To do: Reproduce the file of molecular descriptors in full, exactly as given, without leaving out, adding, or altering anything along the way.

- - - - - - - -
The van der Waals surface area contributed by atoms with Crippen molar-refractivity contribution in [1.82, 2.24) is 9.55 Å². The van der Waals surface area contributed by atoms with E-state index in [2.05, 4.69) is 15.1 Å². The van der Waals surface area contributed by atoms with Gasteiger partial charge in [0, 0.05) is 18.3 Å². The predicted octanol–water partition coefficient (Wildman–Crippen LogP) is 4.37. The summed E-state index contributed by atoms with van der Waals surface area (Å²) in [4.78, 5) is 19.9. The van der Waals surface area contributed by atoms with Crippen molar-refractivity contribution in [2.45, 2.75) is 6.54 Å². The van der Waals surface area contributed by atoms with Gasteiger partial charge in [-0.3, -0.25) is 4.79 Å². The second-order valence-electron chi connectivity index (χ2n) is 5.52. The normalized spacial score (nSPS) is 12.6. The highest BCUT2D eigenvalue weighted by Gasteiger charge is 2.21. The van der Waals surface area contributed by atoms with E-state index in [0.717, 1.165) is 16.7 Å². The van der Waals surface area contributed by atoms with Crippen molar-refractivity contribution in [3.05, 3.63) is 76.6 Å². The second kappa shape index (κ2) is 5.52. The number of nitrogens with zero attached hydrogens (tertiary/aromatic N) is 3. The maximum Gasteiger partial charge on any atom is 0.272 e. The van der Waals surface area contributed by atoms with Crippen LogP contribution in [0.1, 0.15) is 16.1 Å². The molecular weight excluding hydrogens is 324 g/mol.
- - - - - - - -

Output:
The van der Waals surface area contributed by atoms with Crippen molar-refractivity contribution in [1.82, 2.24) is 9.55 Å². The van der Waals surface area contributed by atoms with E-state index in [2.05, 4.69) is 15.1 Å². The van der Waals surface area contributed by atoms with Gasteiger partial charge in [0, 0.05) is 18.3 Å². The predicted octanol–water partition coefficient (Wildman–Crippen LogP) is 4.37. The summed E-state index contributed by atoms with van der Waals surface area (Å²) in [4.78, 5) is 19.9. The van der Waals surface area contributed by atoms with Crippen molar-refractivity contribution in [2.45, 2.75) is 6.54 Å². The van der Waals surface area contributed by atoms with Gasteiger partial charge in [-0.3, -0.25) is 4.79 Å². The second-order valence-electron chi connectivity index (χ2n) is 5.52. The normalized spacial score (nSPS) is 12.6. The highest BCUT2D eigenvalue weighted by Gasteiger charge is 2.21. The van der Waals surface area contributed by atoms with E-state index in [0.717, 1.165) is 16.7 Å². The van der Waals surface area contributed by atoms with Crippen molar-refractivity contribution in [3.05, 3.63) is 76.6 Å². The second kappa shape index (κ2) is 5.52. The number of nitrogens with zero attached hydrogens (tertiary/aromatic N) is 3. The maximum Gasteiger partial charge on any atom is 0.272 e. The van der Waals surface area contributed by atoms with Crippen LogP contribution in [0.1, 0.15) is 16.1 Å². The molecular weight excluding hydrogens is 324 g/mol.